I stopped for gas in Stratford, Oklahoma. My bike will theoretically go 190 miles on a tank. This distance depends a lot of speed, wind, how many trucks I pass and other things. The lowest is 150, with 200 about my limit of risk. I carefully plan my gas stops so I can reduce the risk of running out of gas and at the same time not be stopping all the time. A single woman on the side of the road with a dead vehicle is a tempting target. You can’t exactly roll up the windows and lock the doors, you know.
I was headed into some of the most desolate and threatening parts of the trip. Some of the road ahead might be so remote as to not even have mobile phone signals. Can’t hear you now.
So, I stopped for gas and my fingers froze as I took off my gloves. I was certainly stiff. I put in gas, fired up the bike and took off again. I’m not even going inside for anything. It can wait. I was really intent on getting to Logan, New Mexico for lunch at one of my favorite biker bars.
Part 4 next—A ghost town and a really great biker bar.
I’ve got a temp sensor on my bike and I kept checking it as I went. It was creeping up slightly. I started in 20 degree weather and now it had rocketed up to 29. Oh, boy!
I cross the border into Texas. I love Texas, it’s like a whole other country. Speed limit 75, crank ‘er up folks. So, I did. However, these roads just aren’t the smoothest things I’ve ever ridden. It took a little skill to deal with the crowns and gullies here and there.
Dotting the roadsides were countless little picnic areas where you can pull off the road, arrange a bunch of bricks to hold the table cloth in place, get out the old wicker picnic basket and take a break from your travels. They’re a very picturesque reminder of the days before fast food. Although, I must say, I haven’t seen any fast food service on this road.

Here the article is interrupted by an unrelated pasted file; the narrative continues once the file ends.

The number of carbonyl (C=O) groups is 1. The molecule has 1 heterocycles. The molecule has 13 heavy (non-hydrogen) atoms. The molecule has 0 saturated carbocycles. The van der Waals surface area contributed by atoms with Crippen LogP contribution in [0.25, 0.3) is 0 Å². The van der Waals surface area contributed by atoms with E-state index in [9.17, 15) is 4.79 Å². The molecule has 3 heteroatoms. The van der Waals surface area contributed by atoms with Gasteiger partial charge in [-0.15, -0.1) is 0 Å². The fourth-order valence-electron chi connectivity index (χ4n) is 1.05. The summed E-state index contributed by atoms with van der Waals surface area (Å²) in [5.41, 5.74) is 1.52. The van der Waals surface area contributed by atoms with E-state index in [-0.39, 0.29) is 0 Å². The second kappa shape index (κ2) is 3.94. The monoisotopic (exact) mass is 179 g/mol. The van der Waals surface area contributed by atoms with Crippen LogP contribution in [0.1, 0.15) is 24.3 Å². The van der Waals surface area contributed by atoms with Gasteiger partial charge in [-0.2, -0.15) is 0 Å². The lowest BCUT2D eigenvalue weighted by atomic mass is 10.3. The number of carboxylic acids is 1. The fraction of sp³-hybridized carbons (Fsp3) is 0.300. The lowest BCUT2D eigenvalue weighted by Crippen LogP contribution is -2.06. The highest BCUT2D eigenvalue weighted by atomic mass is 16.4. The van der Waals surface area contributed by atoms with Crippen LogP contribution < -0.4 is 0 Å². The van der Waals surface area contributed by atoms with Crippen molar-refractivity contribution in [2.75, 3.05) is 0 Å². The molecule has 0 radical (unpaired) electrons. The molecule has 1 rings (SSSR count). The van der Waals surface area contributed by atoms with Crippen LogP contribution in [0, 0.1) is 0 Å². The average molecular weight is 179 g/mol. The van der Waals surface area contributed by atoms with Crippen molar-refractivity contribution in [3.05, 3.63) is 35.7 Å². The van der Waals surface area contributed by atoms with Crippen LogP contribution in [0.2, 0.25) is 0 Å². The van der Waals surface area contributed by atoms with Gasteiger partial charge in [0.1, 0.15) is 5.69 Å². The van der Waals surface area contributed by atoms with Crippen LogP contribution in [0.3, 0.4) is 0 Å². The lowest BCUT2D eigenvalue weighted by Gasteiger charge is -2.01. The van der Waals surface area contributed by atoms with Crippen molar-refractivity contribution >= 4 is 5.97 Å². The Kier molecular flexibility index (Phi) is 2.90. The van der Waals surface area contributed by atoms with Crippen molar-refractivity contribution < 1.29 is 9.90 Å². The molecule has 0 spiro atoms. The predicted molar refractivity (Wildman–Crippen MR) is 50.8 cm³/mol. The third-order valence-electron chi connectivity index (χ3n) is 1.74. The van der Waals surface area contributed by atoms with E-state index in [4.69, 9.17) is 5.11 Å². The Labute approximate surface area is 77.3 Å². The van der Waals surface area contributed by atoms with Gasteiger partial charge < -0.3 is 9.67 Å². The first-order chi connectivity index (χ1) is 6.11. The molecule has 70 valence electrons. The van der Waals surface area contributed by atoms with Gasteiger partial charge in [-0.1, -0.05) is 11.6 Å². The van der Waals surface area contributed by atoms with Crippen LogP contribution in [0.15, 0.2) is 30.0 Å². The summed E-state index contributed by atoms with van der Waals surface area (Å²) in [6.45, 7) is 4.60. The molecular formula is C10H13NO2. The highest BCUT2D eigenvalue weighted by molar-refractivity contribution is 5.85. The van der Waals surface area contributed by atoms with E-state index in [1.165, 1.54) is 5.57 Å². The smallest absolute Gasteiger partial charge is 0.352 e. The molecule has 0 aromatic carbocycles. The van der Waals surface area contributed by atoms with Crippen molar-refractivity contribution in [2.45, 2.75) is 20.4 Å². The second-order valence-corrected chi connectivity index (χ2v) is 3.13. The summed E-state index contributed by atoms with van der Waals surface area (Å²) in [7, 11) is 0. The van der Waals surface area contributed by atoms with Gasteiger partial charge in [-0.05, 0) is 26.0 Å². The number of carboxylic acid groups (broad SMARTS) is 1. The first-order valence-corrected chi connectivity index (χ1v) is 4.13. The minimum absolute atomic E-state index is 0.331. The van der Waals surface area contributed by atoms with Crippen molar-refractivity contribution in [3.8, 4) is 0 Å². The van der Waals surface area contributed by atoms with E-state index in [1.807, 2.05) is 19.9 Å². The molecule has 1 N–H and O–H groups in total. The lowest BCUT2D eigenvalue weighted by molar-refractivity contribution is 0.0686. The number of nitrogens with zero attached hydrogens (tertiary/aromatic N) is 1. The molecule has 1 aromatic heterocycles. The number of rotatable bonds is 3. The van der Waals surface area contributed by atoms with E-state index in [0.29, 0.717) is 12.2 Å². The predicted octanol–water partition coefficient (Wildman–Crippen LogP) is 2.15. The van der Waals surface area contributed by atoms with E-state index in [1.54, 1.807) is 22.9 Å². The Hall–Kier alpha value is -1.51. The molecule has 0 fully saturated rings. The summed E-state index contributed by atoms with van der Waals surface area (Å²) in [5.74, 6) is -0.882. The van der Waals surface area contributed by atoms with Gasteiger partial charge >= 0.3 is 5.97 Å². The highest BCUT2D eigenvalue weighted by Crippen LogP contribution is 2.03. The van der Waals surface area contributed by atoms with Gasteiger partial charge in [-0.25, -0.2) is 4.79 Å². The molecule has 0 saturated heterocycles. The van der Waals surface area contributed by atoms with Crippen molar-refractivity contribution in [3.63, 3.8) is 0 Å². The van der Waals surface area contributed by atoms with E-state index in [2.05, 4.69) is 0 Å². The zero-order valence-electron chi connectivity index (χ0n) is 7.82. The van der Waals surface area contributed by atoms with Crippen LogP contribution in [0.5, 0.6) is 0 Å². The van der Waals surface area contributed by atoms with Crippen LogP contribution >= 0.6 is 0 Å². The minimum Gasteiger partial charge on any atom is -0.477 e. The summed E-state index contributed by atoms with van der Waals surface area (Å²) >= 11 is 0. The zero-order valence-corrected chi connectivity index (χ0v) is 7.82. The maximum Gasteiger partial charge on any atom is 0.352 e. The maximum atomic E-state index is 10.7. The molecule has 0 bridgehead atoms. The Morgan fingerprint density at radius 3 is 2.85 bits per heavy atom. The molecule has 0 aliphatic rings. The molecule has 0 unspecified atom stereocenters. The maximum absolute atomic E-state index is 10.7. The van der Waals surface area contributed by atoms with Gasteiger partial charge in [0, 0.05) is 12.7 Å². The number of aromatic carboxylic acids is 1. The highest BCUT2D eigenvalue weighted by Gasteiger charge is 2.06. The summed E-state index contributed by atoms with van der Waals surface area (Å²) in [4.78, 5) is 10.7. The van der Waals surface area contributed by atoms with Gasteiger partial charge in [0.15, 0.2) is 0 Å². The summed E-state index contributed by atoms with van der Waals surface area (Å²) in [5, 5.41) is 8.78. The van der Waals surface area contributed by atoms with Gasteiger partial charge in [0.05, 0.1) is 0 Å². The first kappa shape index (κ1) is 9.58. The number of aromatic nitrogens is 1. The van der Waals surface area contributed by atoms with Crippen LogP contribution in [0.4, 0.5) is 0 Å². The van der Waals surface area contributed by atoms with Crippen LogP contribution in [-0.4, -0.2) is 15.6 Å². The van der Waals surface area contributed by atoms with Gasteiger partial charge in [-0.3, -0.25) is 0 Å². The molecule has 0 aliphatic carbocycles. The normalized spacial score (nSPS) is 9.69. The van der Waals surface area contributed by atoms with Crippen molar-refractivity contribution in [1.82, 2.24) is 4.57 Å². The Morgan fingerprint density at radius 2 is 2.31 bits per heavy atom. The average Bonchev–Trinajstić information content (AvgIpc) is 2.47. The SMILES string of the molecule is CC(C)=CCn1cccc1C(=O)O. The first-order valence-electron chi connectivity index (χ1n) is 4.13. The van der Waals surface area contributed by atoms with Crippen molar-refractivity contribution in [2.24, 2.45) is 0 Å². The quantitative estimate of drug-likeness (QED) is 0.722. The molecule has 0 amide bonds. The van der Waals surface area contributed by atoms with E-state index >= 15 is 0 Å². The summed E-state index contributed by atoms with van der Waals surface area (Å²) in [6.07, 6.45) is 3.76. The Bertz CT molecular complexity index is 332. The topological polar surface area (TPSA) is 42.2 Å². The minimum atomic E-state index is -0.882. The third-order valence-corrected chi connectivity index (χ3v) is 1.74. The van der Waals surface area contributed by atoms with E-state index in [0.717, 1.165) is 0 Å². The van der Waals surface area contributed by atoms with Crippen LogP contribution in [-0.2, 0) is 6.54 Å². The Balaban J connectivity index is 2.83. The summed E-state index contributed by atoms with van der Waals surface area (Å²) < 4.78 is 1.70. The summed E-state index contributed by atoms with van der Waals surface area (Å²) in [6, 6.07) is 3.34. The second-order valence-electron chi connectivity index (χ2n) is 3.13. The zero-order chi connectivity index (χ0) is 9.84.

I enter Dalhart, Texas, watching my speed very carefully as I travel through town. Not because there’s anything about which to concern myself in Dalhart, but because people always need to watch their speed in small towns. I want to be just below the limit in every town. You never know when the judge will be the sheriff’s relative. I enjoy the small towns and it reminds me of the renewal cycle of life and towns. A small motel is about to have difficulties because new ones are either just built or in the process of it.
I leave Dalhart and I’m about to ride past the most amazing cattle feeding operations I’ve ever seen. Large trucks bring in the food and the lots seem to stretch over the horizon. Automation is obvious. The heat of summer brings out the “smell of money” as it’s called by locals and more flies than you can imagine. I’m thankful the cold weather has reduced these symptoms quite a bit.
OK, open road means I can open her up again. I ride through Texas and this part is really desolate. There are no more towns until I reach the New Mexico border and the little ghost town of Nara Visa, New Mexico. There’s a port of entry for trucks, an old truck stop with boarded up windows, but with some signs of people changing tires. There’s no sign of life anywhere else. There’s an old bar, an old store, school that says it’s the community center and lots of shuttered buildings. I can’t tell if the little motel is open or not. I know I’ll not be checking in there or even asking about rates.
Sorry about no photos of Nara Visa. I’m not pulling over into broken glass or anything that might puncture a tire.
I’m excited now. The temperature is pushing 40 degrees, I’m making great time and it’s only 30 miles to lunch in Logan. Yes, I’ll be stopping this day.